There are silhouettes of dogs cavorting on the cover, barking and begging, and a misspelled title. Was it so foolish to assume that the first-person narrator at the start of Alice Kaltman’s beguiling new novel Dawg Towne (word west press, 2021) is a canine? Given that some of my favorite stories have dog narrators—from Chekhov’s Kashtanka to Kafka’s Investigations of a Dog—and that I myself have written dog-narrated fiction (Head of A Dog in The Hong Kong Review), was that so wrong-headed?
Dawg Towne begins: “You wouldn’t know me now, if you knew me then,” and continues: “My smells back then: pine sap, wet loam, river-tossed pebbles, pond scum, decaying carcasses, honeysuckle. . .” It’s a lyrical opening that continues for nearly three pages, veering from natural beauty to social criticism to another litany of smells, these more current: “My smells now: exhaust fumes, sugar, lighter fluid, wet cement . . . roasted coffee, rotting vegetables, human piss, dog poop.” And then the kicker: “Welcome. You can call me Towne.”
It wasn’t a dog after all, but Towne speaking—a middle-class suburban town changing before our eyes. For me, this opening was a delightful surprise. Although there are many dogs in Dawg Towne, at the heart of the book are Towne’s human inhabitants, who live in varying degrees of loneliness, longing, and dislocation. There’s Nell, an aimless bordering-on-anorexic twenty-something searching for intimacy and meaning; Abe, a new father and would-be novelist struggling with writer’s block; David who spends his Bar Mitzvah worrying that instead of becoming a man he longs to wear girl’s clothing; and Paddy, the recently-widowed owner of the Gas n’ Go, who pumps gas, changes oil, and sells newspapers and sundries. Kaltman conveys how Towne is changing—and the sense of loss Paddy and other Towne-dwellers experience—in a concise description of Paddy’s store:
“Towne had become filled with sleep-deprived professionals on the move so Paddy moved the candy to the back of the store, and the Kind and Power bars up in front of the cash register, along with little vials of 5 Hour Energy. Paddy tried the magic drink himself, hoping for a boost. But whatever was in that stuff did zip for him. . . . What had he expected? Everyone knew there was no elixir for a broken heart.”
Broken hearts litter the sidewalks and gutters of Dawg Towne, along with posters for lost dogs, who have been disappearing at an alarming rate. The concerns of these Towne-dwellers may be familiar—parenting, starting over, death, loneliness, and love—but the unpredictable trajectory of their lives is not. One teen-age boy asks Siri, “Am I transgender if I feel more like a girl than a boy?” The hilarious and heartbreaking series of questions and non-answers finally evokes Siri’s reassuring reply (which thirteen-year-old David considers “lame”): “In my realm anyone can be anything.” Then David asks: “Hey Siri: Am I crazy?”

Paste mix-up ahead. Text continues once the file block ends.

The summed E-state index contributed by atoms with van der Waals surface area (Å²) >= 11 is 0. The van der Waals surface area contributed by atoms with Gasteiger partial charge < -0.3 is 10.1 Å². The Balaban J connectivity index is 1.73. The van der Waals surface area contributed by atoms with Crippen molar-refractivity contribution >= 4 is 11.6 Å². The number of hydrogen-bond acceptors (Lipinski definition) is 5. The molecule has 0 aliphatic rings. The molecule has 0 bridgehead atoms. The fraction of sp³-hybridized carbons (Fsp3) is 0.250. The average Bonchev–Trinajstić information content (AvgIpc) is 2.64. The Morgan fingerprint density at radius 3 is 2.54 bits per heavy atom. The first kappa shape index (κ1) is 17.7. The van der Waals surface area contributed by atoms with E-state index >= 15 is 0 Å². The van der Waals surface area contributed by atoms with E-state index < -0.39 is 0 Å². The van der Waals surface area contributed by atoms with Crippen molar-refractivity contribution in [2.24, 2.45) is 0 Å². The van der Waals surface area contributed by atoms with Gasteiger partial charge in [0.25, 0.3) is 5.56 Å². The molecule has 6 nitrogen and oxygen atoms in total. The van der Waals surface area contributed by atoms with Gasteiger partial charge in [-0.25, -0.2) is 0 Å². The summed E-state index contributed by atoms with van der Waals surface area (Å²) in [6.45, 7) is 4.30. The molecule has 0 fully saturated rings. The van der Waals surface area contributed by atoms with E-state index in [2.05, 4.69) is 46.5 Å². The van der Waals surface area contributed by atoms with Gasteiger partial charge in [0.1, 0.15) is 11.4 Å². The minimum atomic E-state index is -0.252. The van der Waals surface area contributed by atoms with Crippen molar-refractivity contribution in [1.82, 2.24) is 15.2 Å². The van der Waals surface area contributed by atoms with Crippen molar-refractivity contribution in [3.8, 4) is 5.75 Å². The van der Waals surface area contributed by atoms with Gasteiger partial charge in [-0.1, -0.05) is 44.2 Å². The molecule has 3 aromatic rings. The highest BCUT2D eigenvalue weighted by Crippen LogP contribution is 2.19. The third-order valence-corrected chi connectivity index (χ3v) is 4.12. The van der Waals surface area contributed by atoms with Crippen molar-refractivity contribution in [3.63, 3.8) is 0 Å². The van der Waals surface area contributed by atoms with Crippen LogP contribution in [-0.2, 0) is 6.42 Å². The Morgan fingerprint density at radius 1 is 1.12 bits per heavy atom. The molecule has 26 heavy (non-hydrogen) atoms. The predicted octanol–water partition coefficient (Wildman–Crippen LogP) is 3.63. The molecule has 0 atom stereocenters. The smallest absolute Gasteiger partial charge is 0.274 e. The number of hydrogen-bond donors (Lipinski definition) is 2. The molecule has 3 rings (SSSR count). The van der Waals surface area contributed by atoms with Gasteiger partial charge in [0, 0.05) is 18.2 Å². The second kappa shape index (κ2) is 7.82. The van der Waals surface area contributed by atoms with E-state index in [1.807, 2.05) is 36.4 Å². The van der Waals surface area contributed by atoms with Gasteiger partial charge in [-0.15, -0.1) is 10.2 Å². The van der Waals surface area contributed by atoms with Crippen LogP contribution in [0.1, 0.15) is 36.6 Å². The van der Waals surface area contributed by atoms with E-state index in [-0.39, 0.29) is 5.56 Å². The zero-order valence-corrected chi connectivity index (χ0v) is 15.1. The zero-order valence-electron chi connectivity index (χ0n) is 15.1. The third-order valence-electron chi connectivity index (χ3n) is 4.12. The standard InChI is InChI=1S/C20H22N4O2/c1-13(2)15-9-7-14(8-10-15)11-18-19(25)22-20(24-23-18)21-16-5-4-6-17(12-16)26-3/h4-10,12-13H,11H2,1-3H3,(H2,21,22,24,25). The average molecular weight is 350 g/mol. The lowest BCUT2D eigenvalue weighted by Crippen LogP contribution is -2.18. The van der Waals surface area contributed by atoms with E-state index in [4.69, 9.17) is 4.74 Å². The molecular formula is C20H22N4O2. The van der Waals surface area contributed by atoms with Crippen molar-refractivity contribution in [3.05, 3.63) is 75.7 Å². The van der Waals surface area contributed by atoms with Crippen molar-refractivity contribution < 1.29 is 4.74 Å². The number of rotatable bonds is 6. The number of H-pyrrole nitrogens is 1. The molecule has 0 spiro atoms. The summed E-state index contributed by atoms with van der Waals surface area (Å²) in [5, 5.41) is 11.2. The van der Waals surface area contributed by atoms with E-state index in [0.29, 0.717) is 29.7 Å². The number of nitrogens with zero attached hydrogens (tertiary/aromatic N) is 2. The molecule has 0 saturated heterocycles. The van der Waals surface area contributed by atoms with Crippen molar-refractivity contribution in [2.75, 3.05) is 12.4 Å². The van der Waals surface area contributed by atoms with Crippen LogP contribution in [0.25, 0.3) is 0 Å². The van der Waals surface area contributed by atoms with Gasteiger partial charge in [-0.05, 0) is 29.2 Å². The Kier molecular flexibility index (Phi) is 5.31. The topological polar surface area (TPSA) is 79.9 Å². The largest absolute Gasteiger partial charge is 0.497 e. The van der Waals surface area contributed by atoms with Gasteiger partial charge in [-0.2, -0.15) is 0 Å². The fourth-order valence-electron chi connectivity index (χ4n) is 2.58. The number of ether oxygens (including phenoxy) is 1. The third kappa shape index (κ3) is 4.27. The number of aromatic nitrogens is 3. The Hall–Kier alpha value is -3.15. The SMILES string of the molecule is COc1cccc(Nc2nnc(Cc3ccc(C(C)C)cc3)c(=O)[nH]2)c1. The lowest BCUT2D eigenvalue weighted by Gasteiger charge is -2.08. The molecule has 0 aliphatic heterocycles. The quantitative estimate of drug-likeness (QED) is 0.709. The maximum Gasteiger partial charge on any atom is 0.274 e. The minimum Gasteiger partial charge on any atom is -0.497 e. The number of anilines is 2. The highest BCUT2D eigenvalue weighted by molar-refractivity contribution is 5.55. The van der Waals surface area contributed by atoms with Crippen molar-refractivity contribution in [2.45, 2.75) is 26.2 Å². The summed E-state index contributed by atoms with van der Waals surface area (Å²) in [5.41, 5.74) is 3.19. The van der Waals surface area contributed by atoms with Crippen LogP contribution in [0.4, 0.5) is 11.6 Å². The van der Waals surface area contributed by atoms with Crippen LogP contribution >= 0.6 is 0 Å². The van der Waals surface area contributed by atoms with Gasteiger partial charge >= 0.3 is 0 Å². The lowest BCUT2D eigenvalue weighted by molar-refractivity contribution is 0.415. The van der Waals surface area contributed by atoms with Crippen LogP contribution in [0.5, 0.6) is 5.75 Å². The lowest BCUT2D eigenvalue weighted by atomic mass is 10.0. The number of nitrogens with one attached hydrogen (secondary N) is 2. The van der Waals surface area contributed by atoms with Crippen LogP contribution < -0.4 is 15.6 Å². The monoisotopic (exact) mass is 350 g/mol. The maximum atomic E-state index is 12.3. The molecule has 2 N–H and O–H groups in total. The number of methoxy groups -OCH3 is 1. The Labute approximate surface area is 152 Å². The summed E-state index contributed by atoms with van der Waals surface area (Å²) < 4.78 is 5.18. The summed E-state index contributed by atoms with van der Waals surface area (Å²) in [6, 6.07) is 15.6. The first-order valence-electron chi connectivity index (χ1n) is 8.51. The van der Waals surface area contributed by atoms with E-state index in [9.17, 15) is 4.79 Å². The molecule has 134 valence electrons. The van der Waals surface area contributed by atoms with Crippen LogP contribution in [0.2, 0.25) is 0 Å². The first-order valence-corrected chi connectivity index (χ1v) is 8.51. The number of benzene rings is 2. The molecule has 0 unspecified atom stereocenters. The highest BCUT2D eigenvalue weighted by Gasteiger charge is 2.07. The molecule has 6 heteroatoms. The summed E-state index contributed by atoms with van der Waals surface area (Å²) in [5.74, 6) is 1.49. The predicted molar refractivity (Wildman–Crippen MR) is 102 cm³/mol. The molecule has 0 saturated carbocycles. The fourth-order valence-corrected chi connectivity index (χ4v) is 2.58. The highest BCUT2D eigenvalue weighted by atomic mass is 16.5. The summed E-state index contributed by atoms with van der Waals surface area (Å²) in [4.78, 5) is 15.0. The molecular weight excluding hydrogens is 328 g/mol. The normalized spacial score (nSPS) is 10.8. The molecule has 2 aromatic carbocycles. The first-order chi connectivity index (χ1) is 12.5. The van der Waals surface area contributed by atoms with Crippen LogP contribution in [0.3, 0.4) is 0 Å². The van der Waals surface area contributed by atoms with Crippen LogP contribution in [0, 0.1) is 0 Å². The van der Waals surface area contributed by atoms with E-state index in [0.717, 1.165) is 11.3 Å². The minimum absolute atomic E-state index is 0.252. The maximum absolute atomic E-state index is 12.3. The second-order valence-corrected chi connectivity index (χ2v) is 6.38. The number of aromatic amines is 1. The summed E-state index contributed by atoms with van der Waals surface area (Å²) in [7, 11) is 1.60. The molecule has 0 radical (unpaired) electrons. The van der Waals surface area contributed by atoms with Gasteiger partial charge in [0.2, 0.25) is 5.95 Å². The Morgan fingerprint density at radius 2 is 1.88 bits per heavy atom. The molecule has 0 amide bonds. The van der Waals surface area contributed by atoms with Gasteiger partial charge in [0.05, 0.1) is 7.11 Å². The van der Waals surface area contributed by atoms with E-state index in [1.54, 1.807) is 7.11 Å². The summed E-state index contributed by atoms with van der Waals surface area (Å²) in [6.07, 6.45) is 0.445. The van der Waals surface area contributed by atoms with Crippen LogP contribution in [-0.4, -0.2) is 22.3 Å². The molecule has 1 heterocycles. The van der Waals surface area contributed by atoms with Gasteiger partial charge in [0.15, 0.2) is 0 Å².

Siri’s response? “I can’t really say.”
Kaltman combines the suspense of a whodunnit with a comedy of—well, not manners, exactly, more like lack of manners. Although we soon learn what’s happening to the dogs, we keep reading to find out what will happen to their bereft, deeply-flawed owners, not to mention the dog thief.
One interloper in Towne is a handsome TV star. This selfish, womanizing actor, Brady Cole, is participating in a costly program (led by a greedy charismatic guru) to transform himself into a higher level of being. In the meantime, Brady falls for David’s newly single mother, Lucinda, an average-looking middle-aged interior decorator, who wants only to kick-start her business by refurbishing the actor’s mansion but foolishly engages in tedious love-making with Brady. Her best friend is envious, but Lucinda explains why this supposed sex god doesn’t turn her on:
“He did all that picayune stuff men are told they’re supposed to do. . . . Pleasure her before yourself. See her, really see her, be attentive, and blah, blah, blah.” Lucinda confesses that she would prefer to get off with “a nice rock star fantasy from some ethical porn site.” The placement of “ethical” before “porn site” captures Kaltman’s quirky humor and vision. Even the misfits, liars, charlatans, and shop-lifters in Towne are trying to do what’s ethical. That includes the “Lost Dog” expert called in for an emergency Towne Town Council meeting, who is hounded (sorry!) off the stage when he advises residents that their missing dogs “are probably all far away from here by now. Most likely living in new homes . . . all over the country.” The expert, it turns out, is wrong. To find out where those doggies have gone, pick up a copy of Dawg Towne. Think of it like a romp in a dog park. You might get muddy but you’ll have fun.
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